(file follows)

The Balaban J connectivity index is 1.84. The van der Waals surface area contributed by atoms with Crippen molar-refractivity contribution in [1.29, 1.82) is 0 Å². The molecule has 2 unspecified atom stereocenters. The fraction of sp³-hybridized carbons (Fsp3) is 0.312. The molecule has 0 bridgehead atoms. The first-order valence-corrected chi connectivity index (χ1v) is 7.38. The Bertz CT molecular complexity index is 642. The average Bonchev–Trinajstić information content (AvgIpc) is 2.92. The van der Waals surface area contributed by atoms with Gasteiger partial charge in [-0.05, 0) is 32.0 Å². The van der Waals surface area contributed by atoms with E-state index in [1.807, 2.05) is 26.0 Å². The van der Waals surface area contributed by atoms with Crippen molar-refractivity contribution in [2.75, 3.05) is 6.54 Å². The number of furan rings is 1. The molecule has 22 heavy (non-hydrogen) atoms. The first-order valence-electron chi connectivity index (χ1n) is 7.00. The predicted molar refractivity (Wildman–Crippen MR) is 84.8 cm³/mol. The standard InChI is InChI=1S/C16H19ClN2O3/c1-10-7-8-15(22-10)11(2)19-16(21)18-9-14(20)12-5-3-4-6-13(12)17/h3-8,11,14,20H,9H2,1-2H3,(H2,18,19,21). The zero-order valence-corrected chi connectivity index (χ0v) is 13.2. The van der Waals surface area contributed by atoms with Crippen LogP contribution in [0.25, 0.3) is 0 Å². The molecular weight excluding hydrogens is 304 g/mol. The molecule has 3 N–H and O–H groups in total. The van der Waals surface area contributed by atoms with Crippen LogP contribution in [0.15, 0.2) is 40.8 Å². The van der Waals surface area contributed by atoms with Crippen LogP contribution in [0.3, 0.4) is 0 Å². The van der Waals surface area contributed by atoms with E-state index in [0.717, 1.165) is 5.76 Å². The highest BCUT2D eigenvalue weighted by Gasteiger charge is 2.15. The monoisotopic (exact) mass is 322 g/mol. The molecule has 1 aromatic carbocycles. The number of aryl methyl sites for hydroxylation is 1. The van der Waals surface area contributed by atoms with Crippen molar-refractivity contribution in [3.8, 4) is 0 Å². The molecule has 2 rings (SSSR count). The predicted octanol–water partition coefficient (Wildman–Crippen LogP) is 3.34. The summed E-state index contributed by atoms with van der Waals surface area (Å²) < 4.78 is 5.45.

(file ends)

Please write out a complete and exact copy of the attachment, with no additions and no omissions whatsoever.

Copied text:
The Balaban J connectivity index is 1.84. The van der Waals surface area contributed by atoms with Crippen molar-refractivity contribution in [1.29, 1.82) is 0 Å². The molecule has 2 unspecified atom stereocenters. The fraction of sp³-hybridized carbons (Fsp3) is 0.312. The molecule has 0 bridgehead atoms. The first-order valence-corrected chi connectivity index (χ1v) is 7.38. The Bertz CT molecular complexity index is 642. The average Bonchev–Trinajstić information content (AvgIpc) is 2.92. The van der Waals surface area contributed by atoms with Gasteiger partial charge in [-0.05, 0) is 32.0 Å². The van der Waals surface area contributed by atoms with E-state index in [1.807, 2.05) is 26.0 Å². The van der Waals surface area contributed by atoms with Crippen molar-refractivity contribution in [2.75, 3.05) is 6.54 Å². The number of furan rings is 1. The molecule has 22 heavy (non-hydrogen) atoms. The first-order valence-electron chi connectivity index (χ1n) is 7.00. The predicted molar refractivity (Wildman–Crippen MR) is 84.8 cm³/mol. The standard InChI is InChI=1S/C16H19ClN2O3/c1-10-7-8-15(22-10)11(2)19-16(21)18-9-14(20)12-5-3-4-6-13(12)17/h3-8,11,14,20H,9H2,1-2H3,(H2,18,19,21). The zero-order valence-corrected chi connectivity index (χ0v) is 13.2. The van der Waals surface area contributed by atoms with Crippen LogP contribution in [0.25, 0.3) is 0 Å². The molecular weight excluding hydrogens is 304 g/mol. The molecule has 3 N–H and O–H groups in total. The van der Waals surface area contributed by atoms with Crippen LogP contribution in [0.15, 0.2) is 40.8 Å². The van der Waals surface area contributed by atoms with Crippen LogP contribution in [0.3, 0.4) is 0 Å². The van der Waals surface area contributed by atoms with E-state index in [0.717, 1.165) is 5.76 Å². The highest BCUT2D eigenvalue weighted by Gasteiger charge is 2.15. The monoisotopic (exact) mass is 322 g/mol. The molecule has 1 aromatic carbocycles. The number of aryl methyl sites for hydroxylation is 1. The van der Waals surface area contributed by atoms with Crippen molar-refractivity contribution in [3.8, 4) is 0 Å². The molecule has 2 rings (SSSR count). The predicted octanol–water partition coefficient (Wildman–Crippen LogP) is 3.34. The summed E-state index contributed by atoms with van der Waals surface area (Å²) < 4.78 is 5.45.